In the tour de force called America, one of the tired, the poor, the huddled masses struggles upward to the penthouse of God, discovering too late he’s taken the elevator marked down. Resurrected from the rubble of dreams as a messiah and accidental revolutionary, his cry for freedom echoes like a broken record as they lower him into the ground. Like a hopelessly lost coal miner, he digs on, deflating the gloom with slapstick, pensive as a clown, gathering strength for the next round.
“This experimental novel is broken up into three stories about living in a city’s underworld. The first story focuses on a veteran named Harry who fills his life with booze and drugs so that his dream life and reality are woven into a world of paranoia. His life changes when he moves in with an artist named Cassa and rises in the corporate world, which proves to be as diabolical as his drug-induced dream world. The second story carries on this internal madness in the mind of a homeless man who creates an imaginary friend he calls Nakt to combat his desperate feelings of isolation and bare-bones survival. The third story is an absurd tale of a man named Erde who is forced to live underground as the world on the surface above him spins around in social chaos. Like the novels of Kenneth Patchen and the Russian Absurdists, this bizarre work rattles readers’ sensibilities with a rich literary montage of the preposterous that carries with it a very strong social indictment of our times. Highly recommended for all collections.”
–David A. Berona, Univ. of New England, Biddleford, Me., Library Journal.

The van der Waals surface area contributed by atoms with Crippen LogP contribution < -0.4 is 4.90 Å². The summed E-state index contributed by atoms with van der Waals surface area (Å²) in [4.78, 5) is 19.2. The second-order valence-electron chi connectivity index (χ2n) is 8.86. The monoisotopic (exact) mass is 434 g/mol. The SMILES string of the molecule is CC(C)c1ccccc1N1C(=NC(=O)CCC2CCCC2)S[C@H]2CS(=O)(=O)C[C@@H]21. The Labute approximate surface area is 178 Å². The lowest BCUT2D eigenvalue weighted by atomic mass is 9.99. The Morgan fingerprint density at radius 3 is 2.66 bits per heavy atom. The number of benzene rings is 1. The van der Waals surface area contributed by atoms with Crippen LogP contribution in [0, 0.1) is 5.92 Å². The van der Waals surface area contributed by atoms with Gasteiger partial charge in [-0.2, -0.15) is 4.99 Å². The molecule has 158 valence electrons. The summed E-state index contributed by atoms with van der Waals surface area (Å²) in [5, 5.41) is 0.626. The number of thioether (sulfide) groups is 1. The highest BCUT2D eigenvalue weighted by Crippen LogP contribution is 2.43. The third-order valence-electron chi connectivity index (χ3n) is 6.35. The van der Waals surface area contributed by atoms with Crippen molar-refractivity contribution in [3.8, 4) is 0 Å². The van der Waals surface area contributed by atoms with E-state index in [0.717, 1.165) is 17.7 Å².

Copyright 1997 Reed Business Information, Inc.
“Ambitious and passionately written…. REYoung’s style of compressing material is unique and viable; time passes so swiftly that events seem pancaked on one another.”
–Harvey Pekar, Austin Chronicle
“REYoung unveils a social babble that masks the bankrupt spiritual and emotional quality of human existence…. It is a disturbing book, but it is disturbing because it effectively captures how the centrality of humanity has been wholly drowned out by the babble of money.”
“The enigmatic REYoung’s Unbabbling reads like a wild romp through the subconscious of such esteemed modernists as Joyce, Pynchon, and Kerouac. REYoung has come virtually from nowhere to deliver this stunningly well-crafted novel…. It is the dynamic prose style that really makes the novel. REYoung alternates between a Pynchonesque vaudevillian satire to a tortured, rapid-fire stream of consciousness more typical of Jack Kerouac. A truly inspired piece of work.”